Wealthy foreigners are buying themselves a residence permit for Europe in Portugal. The opposition warns of shady deals and illegal earnings. Yet the government is still lowering the "entrance fees".
Portugal's Deputy Prime Minister Paulo Portas has at least openly admitted his interests and says, "The golden visa has brought 1.27 billion euros of investments to Portugal in two years. It would be idiotic if we closed shop and other countries earned this money."
The head of Portugal's immigration police lost his job for issuing illegal visas to wealthy foreigners from outside of the EU and the criticism of visa allotment based on spending power is growing stronger. Despite all this, Portugal will continue issuing residence permits to wealthy Chinese, Brazilians, Angolans and Russians, enabling them to live in the westernmost country in the EU and the entire Schengen zone. If the price is right.
Those who want the coveted EU residency permit for themselves and their families must invest 500,000 euros in real estate. That is almost a bargain in the pricey city of Lisbon. But the Chinese, in particular, are used to even higher prices for apartments, and they enthusiastically grab the opportunities.
A great number of the luxury apartments in Portugal's capital, or on the beaches of the exclusive suburb of Estorial, are now firmly in the hands of the Chinese. Not all of the wealthy immigrants have made an honest living, as proved by a gold visa owner who is wanted for fraud and other serious crimes in China and is now waiting for his extradition.
Illegal money and gangs
"We're issuing visas to people whose sources of income are unknown," warns João Semedo of the left-wing party "Bloco da Esquerda", which, like the Portuguese socialist party, is against the government's liberal visa policy. The socialist MEP (Member of European Parliament) believes that Portugal's golden visa scheme is creating a gateway to Europe for international money launderers and criminal organizations and he demands to put a stop to the practice.
Portugal: Visa for cash
At times, the golden visa program had been interrupted, for instance, when the head of Portugal's immigration police and about a dozen civil servants, some of them in very high positions, were arrested on suspicion of corruption.
It is not yet known how many of them had been bribed, nor the amount of money paid for the coveted passport stamp. But the scandal had even forced the then Minister of the Interior Miguel Macedo to resign.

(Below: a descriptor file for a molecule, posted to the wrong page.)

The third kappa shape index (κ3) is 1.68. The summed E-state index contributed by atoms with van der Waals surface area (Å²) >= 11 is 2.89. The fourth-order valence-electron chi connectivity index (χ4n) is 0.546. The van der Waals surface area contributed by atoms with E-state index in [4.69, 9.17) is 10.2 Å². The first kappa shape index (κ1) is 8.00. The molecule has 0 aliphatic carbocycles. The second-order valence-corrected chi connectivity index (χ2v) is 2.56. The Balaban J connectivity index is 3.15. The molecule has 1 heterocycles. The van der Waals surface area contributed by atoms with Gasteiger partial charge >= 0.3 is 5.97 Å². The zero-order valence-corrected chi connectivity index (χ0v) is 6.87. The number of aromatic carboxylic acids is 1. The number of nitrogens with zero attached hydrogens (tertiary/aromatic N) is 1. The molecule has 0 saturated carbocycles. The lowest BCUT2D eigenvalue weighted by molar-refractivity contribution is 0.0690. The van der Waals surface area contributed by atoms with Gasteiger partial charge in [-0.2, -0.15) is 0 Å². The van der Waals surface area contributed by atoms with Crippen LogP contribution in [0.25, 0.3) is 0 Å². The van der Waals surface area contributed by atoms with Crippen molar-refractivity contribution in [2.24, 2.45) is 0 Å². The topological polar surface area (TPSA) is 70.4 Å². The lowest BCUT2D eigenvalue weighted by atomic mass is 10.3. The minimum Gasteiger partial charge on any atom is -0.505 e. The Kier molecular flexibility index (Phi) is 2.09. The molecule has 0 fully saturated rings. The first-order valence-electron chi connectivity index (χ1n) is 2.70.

Main customers are from China
Over 1,500 golden visas were issued in 2014. The greatest number of them by far was for the Chinese, followed by the Brazilians and then the Russians. However, most of them did not invest, as originally expected, the required million euros in the creation of businesses. Instead, they bought luxury apartments, according Sérgio Alves, Secretary-General of the Portuguese-Chinese Chamber of Commerce. "The golden visa has not led to any investments in the economy - it is used exclusively for real estate. Most Chinese people who buy do not even live here permanently ".
Nationwide real estate projects attract golden visa applicants
And the luxury real estate market is flourishing. Portuguese and Chinese companies have focused on the wealthy clients and offer complete packages, including a visa application and even a Portuguese cleaning lady. Nuno Durão, real estate brokers with upscale offices next to the glamorous Casino Estoril commented, "The golden visa law is the best thing the government has ever done to help Portugal. It is straightforward and has promptly brought investments."
From palaces to penthouses, Durão sells pretty much anything expensive. Portugal is not a developed country anyway and it is geared towards tourism, he declares. The real estate boom has gotten wealthy investors talking about Portugal and the crisis-ridden construction industry is back on track.
Government makes visa allocation easier despite protest
The quick money makes people forget morals, criticizes MEP Ana Gomes and still insists on ending the gold visa program. Parliamentary member João Semedo points out that these visas are a back door for channeling money of dubious origins into the European Union. Hence, his party is demanding to put an end to the visa policy and to carefully examine how the funds have flowed. "They could have even come from economic crimes or international money transfer centers."
The deputy prime minister did not contest any of this. He even wants to lower the "entrance fee" for the new golden visa. Soon it will suffice to invest 350,000 euros in the refurbishment of old buildings, art projects or science projects to obtain the luxury residence permit. Whoever buys into underdeveloped regions can also expect a discount of 20 percent. The campaign for wealthy foreigners has become tougher", says Paulo Portas and, "ultimately, we are competing with 13 other countries."
But the deputy prime minister prefers to hand out dubious guest favors to potential visa applicants rather than to scare the rich away with tough requirements. With regard to accusations of corruption and crimes related to the golden visa, Paulo Portas only says, "those who are guilty will bear the full rigor of the law." The deputy prime minister is deliberately hiding the fact that Portugal's criminal police officers, prosecutors and judges are hopelessly overworked because of the government's austerity measures.